Cannabis flower for medical purposes arrived in Portugal only this year despite it being legal beforehand.
Ramos says Sativex — a medical cannabis spray — was all doctors could prescribe before Tilray Inc. (Nasdaq: TLRY) was allowed to sell flower.
There are 11 companies listed as having cultivation licences on the Portuguese health authority, Infarmed, website.
The proposed bills each include a form of self-cultivation for personal use, with the Left Bloc suggesting five plants and the Liberal Initiative proposing six.
But Ramos points out the cultivation and sales of plants for recreational adult use will have to be communicated to Infarmed under the proposed bills. She believes the contention surrounding self-cultivation will likely to continue.
“We still have a long way to go, and information being the most important part for everyone,” Ramos says.
Prohibition Partners points out both bills reference economic benefits of cannabis legislation, including through taxation, and the beneficial social implications, like crime reduction.
The consultancy adds that the timing of the review means it’s likely there won’t be a final vote on the bills before the end of the legislative session in late July. The next session starts Sept. 15.
Cannabis unregulated 20 years after decriminalization
Decriminalization was a response to the growing social and health problem of drug addiction, particularly with heroin, despite expanding public services in the 90s.
Portugal decriminalized personal possession of all drugs with the introduction of Law. No 30/2000. It passed in 2001, meaning someone wouldn’t go to jail or have a criminal record for having a personal amount of drugs on them.
But illicit substances can still be confiscated and possession can result in penalties like fines or community service, which is decided by the Commission for the Dissuasion of Drug Addiction.
Problematic drug use isn’t identified most of the time, according to the Transform Drug Policy Foundation.
“Individuals referred to the commissions overwhelmingly view their purpose as helping to reduce use and educate on drug risks. They are non-judgemental in nature, and a primary focus is safeguarding the right to health of those referred,” the U.K. policy-reform group explains.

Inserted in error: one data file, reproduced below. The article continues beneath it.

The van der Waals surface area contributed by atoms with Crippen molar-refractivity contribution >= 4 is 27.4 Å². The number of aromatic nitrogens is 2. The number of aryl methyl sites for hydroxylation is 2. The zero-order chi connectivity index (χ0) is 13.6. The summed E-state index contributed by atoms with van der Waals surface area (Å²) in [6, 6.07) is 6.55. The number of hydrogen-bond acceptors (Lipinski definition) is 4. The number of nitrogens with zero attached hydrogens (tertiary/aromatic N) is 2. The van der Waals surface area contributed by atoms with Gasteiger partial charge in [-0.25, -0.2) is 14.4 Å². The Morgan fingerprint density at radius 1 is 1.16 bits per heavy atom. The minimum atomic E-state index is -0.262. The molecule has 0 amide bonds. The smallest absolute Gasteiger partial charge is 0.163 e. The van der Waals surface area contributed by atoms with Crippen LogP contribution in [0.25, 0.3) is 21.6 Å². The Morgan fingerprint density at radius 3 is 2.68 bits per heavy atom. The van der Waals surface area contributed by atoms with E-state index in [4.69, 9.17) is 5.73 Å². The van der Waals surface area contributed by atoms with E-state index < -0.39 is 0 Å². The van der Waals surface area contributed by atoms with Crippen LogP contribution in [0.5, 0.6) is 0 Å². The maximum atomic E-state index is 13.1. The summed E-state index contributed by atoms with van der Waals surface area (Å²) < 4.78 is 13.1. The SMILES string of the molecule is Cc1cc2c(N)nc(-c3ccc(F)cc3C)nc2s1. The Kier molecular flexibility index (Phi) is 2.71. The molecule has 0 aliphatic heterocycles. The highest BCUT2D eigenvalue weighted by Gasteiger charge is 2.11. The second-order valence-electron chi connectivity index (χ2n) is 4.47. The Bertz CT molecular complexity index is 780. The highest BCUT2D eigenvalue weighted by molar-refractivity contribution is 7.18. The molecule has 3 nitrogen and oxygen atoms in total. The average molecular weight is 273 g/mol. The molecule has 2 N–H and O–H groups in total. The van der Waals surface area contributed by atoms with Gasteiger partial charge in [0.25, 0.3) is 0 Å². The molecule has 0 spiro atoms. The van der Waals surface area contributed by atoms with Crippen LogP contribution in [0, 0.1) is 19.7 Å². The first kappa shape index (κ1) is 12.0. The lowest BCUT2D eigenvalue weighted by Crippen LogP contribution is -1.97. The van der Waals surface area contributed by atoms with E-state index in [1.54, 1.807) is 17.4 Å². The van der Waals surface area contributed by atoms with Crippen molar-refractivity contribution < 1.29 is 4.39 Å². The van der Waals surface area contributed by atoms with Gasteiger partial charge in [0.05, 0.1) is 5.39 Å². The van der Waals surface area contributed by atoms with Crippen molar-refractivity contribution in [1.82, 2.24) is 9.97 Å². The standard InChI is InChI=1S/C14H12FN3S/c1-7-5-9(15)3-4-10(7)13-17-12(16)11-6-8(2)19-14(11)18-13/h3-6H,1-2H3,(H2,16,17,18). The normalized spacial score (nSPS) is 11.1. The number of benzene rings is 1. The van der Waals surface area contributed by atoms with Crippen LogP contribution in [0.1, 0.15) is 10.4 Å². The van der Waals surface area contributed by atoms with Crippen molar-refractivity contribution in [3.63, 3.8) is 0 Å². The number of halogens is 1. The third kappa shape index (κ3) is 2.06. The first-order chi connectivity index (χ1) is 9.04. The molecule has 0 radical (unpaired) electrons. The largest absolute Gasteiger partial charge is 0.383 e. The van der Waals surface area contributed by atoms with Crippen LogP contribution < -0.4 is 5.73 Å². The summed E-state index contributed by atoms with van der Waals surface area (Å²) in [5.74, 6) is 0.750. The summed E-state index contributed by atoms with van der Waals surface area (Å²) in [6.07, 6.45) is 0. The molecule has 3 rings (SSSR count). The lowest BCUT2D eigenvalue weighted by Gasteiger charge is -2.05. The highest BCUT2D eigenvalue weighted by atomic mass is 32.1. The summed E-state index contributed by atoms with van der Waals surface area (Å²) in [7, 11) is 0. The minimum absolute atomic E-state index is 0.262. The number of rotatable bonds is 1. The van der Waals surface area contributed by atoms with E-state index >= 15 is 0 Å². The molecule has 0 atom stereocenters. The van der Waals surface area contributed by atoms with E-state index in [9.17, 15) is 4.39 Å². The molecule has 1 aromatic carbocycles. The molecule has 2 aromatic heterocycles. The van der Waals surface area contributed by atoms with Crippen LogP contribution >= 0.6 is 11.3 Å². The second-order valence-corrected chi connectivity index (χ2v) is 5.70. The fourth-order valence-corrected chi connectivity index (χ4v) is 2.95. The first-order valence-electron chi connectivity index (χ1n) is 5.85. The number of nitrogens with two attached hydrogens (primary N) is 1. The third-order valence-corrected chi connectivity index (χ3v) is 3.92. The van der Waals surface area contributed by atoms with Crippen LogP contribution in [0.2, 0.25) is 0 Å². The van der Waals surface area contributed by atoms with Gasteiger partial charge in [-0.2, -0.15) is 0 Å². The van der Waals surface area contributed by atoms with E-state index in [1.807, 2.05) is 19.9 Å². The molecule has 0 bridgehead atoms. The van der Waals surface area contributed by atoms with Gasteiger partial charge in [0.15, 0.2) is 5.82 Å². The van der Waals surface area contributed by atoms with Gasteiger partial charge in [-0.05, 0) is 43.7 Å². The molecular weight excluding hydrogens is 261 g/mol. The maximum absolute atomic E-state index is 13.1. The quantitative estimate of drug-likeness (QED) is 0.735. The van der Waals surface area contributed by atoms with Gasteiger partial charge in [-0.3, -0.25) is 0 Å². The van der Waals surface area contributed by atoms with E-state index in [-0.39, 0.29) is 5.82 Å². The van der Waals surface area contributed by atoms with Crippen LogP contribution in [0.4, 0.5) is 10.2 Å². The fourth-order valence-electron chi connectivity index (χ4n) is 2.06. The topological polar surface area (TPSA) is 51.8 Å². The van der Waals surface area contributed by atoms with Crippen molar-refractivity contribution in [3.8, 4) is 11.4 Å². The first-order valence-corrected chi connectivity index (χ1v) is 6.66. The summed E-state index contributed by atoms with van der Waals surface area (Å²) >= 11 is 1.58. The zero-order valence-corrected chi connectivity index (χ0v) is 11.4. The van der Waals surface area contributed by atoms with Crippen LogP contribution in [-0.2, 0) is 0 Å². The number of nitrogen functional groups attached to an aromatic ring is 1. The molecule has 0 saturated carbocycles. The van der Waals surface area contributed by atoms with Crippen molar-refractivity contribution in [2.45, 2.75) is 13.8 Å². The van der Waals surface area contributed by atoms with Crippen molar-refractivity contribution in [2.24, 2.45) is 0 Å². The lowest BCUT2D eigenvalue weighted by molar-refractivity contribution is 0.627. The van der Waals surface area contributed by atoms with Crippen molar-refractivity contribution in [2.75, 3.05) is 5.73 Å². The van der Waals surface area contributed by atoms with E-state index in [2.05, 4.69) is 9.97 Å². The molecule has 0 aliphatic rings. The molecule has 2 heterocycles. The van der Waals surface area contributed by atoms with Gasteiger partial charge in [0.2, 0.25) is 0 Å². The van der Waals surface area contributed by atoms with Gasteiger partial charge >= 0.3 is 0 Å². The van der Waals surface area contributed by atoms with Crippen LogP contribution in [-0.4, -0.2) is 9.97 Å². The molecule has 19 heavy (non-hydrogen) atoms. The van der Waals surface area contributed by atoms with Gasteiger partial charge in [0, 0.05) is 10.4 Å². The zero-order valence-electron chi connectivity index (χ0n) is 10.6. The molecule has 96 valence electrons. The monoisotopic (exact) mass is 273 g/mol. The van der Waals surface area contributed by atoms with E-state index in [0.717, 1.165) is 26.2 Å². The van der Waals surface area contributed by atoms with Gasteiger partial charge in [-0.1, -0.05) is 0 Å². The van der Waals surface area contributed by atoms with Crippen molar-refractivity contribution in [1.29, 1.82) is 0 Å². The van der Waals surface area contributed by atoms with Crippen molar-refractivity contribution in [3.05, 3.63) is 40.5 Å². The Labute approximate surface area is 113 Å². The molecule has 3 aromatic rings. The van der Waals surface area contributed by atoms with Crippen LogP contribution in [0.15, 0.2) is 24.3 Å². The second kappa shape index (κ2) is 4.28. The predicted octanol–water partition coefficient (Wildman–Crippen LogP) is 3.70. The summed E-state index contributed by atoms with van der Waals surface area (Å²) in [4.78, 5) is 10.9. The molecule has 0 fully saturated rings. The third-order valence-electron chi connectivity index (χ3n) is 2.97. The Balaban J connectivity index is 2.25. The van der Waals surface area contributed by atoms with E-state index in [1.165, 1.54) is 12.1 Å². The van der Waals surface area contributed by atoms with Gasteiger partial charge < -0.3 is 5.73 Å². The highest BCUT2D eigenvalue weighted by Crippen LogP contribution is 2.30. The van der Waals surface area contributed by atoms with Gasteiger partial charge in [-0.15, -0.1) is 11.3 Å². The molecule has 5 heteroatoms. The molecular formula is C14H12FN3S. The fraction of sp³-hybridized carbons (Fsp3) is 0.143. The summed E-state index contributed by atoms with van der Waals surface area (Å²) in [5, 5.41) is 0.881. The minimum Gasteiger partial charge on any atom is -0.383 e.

But there are downsides to the commission, Ramos says, describing it as “humiliating” for people whose weed use is treated as an addiction.
“If they are caught with cannabis or smoking cannabis on the streets, they will be taken to this commission. They will be seen as a person with a problem of addiction. And a person that smokes cannabis occasionally is not a drug addict.”
“Many people don’t think they have a problem for smoking cannabis — it’s a choice,” she adds, acknowledging there are many people struggling with substance use but that she doesn’t believe it would be with cannabis alone.
Without regulated access, people are turning to the black market. Some of Portugal’s political parties at least agree legalization would be an improvement, notes Ramos.
European Monitoring Centre for Drugs and Drug Addiction (EMCDDA) 2021 data shows cannabis resin to be the most-seized illicit substance in Portugal, as it is for the European Union overall. This was the same in EMCDDA’s 2019 data, which also found cannabis to be the most frequently used illicit substance in Portugal.
The 2019 data shows a steady increase in cannabis admissions for treatment, while opioid admissions continued to drop.
Decriminalization seems to have made a positive impact overall. In a study conducted in 1997, Portuguese citizens indicated drug-related issues as the main social problem in the country. Drugs and addiction dropped to 13th on the list by 2009.